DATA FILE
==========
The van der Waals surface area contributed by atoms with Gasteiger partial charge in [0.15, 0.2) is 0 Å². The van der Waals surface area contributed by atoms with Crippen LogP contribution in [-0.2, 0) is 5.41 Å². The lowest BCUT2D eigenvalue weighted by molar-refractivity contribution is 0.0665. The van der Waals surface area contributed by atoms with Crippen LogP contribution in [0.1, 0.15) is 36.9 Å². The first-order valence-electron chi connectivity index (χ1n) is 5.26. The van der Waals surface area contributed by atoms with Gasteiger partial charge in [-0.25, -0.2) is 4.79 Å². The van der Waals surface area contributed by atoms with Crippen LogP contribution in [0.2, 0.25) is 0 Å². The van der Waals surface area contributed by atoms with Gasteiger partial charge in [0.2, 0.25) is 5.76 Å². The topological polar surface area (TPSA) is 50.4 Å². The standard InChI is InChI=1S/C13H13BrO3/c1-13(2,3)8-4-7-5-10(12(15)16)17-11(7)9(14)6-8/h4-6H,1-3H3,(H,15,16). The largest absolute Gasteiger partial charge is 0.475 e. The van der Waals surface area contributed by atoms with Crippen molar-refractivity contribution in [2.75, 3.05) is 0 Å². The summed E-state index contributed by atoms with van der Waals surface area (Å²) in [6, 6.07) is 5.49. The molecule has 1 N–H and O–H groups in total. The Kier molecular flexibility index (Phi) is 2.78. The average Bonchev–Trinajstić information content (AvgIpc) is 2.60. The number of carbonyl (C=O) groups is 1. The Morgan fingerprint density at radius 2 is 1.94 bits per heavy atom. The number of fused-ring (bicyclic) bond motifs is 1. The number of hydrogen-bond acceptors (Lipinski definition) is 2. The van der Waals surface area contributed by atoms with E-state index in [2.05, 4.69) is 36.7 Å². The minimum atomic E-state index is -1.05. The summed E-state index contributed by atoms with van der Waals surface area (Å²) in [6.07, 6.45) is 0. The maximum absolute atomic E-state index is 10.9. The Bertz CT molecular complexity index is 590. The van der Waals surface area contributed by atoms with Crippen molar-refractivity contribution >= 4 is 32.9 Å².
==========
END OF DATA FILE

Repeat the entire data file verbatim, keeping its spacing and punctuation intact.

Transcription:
The van der Waals surface area contributed by atoms with Gasteiger partial charge in [0.15, 0.2) is 0 Å². The van der Waals surface area contributed by atoms with Crippen LogP contribution in [-0.2, 0) is 5.41 Å². The lowest BCUT2D eigenvalue weighted by molar-refractivity contribution is 0.0665. The van der Waals surface area contributed by atoms with Crippen LogP contribution in [0.1, 0.15) is 36.9 Å². The first-order valence-electron chi connectivity index (χ1n) is 5.26. The van der Waals surface area contributed by atoms with Gasteiger partial charge in [-0.25, -0.2) is 4.79 Å². The van der Waals surface area contributed by atoms with Crippen LogP contribution in [0.2, 0.25) is 0 Å². The van der Waals surface area contributed by atoms with Gasteiger partial charge in [0.2, 0.25) is 5.76 Å². The topological polar surface area (TPSA) is 50.4 Å². The standard InChI is InChI=1S/C13H13BrO3/c1-13(2,3)8-4-7-5-10(12(15)16)17-11(7)9(14)6-8/h4-6H,1-3H3,(H,15,16). The largest absolute Gasteiger partial charge is 0.475 e. The van der Waals surface area contributed by atoms with Crippen molar-refractivity contribution in [2.75, 3.05) is 0 Å². The summed E-state index contributed by atoms with van der Waals surface area (Å²) in [6, 6.07) is 5.49. The molecule has 1 N–H and O–H groups in total. The Kier molecular flexibility index (Phi) is 2.78. The average Bonchev–Trinajstić information content (AvgIpc) is 2.60. The number of carbonyl (C=O) groups is 1. The Morgan fingerprint density at radius 2 is 1.94 bits per heavy atom. The number of fused-ring (bicyclic) bond motifs is 1. The number of hydrogen-bond acceptors (Lipinski definition) is 2. The van der Waals surface area contributed by atoms with E-state index in [2.05, 4.69) is 36.7 Å². The minimum atomic E-state index is -1.05. The summed E-state index contributed by atoms with van der Waals surface area (Å²) in [6.07, 6.45) is 0. The maximum absolute atomic E-state index is 10.9. The Bertz CT molecular complexity index is 590. The van der Waals surface area contributed by atoms with Crippen molar-refractivity contribution >= 4 is 32.9 Å².